Want healthy skin? Here's what to eat (and avoid)

Fruit smoothie

Since skin is your first layer of defense against the outside world, it's important to protect it. A healthy diet can improve your skin from the inside out, so a healthy complexion begins with eating a healthful diet.

The diet and skin health connection

Healthy skin begins on the inside, so it makes sense the best foods for your skin also promote good health for the whole body. Adjusting what we eat can go a long way toward healthier skin and as a bonus, boosts our ability to fight disease.

"In general our diet is very important for skin health. Just like with other parts of the body and organs, we are what we eat," advises Ronald Sulewski, MD, Nebraska Medicine board-certified dermatologist and director of Laser and Aesthetic Dermatology. "One thing people especially neglect is fats in their diet. Healthy skin needs the right fats to stay healthy. Sometimes it seems like the opposite would be true as when we try to lose fat from our body and eat a low fat diet. Focus on good fats like ones from fish and avocado, for example. Eat varied foods that have all the vitamins we need." 

Healthy skin foods to add to your grocery list (and those to avoid)

First, healthy skin needs hydration. Drink lots of water and eat foods with a high water content to hydrate body cells. Beware of fad diets, which can rob you of needed vitamins and healthy fats. Instead, concentrate on foods that are rich in vitamins, amino acids, protein and antioxidants. "We commonly talk about utilizing antioxidants on the surface of the skin to help maintain a youthful appearance, but there are foods rich in antioxidants and vitamins that should theoretically help prevent early aging in the skin as part of our diet," says Dr. Sulewski.

Foods to eat

  • Plenty of fruits and vegetables, which contain vital antioxidants and essential vitamins. Foods like carrots, apricots, oranges, grapefruit, tomatoes, berries, yellow or green peppers, and dark green leafy vegetables like broccoli, spinach and kale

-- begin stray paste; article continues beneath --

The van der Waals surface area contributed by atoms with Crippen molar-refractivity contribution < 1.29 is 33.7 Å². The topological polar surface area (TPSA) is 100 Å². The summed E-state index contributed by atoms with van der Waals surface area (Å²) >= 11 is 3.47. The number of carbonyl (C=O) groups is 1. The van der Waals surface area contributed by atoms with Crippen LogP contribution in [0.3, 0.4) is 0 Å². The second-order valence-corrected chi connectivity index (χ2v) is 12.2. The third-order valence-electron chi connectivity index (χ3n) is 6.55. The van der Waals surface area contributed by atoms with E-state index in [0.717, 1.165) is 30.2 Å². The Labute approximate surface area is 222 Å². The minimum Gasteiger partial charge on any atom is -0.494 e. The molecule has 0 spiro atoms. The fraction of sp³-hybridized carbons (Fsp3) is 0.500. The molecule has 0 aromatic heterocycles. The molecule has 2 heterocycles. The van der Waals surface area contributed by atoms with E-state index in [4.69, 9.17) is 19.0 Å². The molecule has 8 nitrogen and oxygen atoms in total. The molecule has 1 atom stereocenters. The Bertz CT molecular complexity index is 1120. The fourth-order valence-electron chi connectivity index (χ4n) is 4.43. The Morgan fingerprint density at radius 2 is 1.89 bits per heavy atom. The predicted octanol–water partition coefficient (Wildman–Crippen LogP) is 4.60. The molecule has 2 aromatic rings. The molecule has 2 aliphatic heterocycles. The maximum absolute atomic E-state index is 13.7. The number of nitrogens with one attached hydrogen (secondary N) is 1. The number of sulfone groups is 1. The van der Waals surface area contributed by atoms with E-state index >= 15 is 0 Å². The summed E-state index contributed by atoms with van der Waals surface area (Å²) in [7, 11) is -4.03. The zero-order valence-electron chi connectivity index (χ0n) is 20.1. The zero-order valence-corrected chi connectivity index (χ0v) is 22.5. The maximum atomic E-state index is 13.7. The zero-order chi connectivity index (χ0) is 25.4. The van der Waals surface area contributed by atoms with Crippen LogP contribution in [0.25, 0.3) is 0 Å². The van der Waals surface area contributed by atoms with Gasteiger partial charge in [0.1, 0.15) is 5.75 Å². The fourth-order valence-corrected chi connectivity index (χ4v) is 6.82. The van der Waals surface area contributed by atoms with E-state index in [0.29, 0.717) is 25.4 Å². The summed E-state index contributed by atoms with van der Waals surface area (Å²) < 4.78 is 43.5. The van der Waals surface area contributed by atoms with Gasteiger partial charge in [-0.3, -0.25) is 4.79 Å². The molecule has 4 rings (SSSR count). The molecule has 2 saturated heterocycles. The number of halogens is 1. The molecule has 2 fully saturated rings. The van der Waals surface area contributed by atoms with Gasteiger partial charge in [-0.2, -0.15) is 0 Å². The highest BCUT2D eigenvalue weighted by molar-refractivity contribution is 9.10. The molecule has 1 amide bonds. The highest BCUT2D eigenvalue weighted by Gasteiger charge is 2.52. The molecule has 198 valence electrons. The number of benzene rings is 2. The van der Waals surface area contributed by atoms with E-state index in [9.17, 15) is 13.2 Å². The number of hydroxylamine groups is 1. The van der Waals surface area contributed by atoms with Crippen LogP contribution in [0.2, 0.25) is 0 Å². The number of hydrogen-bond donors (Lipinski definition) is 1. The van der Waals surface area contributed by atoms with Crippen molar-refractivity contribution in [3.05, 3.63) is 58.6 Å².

• Unsaturated fats like avocados, nuts (almonds and walnuts), olive oil, and beans like peas and lentils
  • Fish high in Omega-3, like salmon, mackerel, sardines and other fatty fish
  • Lean protein for essential amino acids, such as lean meats and eggs
  • Dark chocolate with over 70% cacao

Foods to avoid

  • Foods high in trans-fat fight against hydration and increase inflammation. Avoid margarine, deep fried foods and junk food
  • Foods and drinks high in sugar and fructose corn syrup. Energy drinks, soda, sugary alcoholic drinks, baked goods, and candy cause inflammation and can damage collagen and elastin needed for healthy skin. Also go easy on foods with refined carbohydrates like white bread, pasta and rice that turn into sugar during digestion
  • Foods high in salt can make you feel bloated, yet trigger dehydration. When in doubt, read the label to choose foods lower in sodium
  • Processed meats like pepperoni and deli meats contain nitrates and other compounds that encourage inflammation

Diet and acne breakouts

Are diet and acne issues linked? Simply put, more research is needed. We know our diet can influence the health of our skin as it does the rest of our body, along with many other factors that are difficult to measure. "We have tried to study how diet affects acne. It is difficult to study as everyone eats and nearly everyone gets some amount of acne (some estimates up to 97% of people)," says Dr. Sulewski. "Studies have looked at chocolate, Western diets, and milk intake among others. The most telling study showed worsening of acne with lower fat dairy intake. Specifically study participants that had higher intake of low fat/skim milk had more acne than participants that consumed whole milk." 

With simple changes to our diet, we can make a difference in our overall health and well-being as well as our biggest organ – the skin. If you're experiencing difficulties with skin health, please reach out to our dermatology team. We're here to help.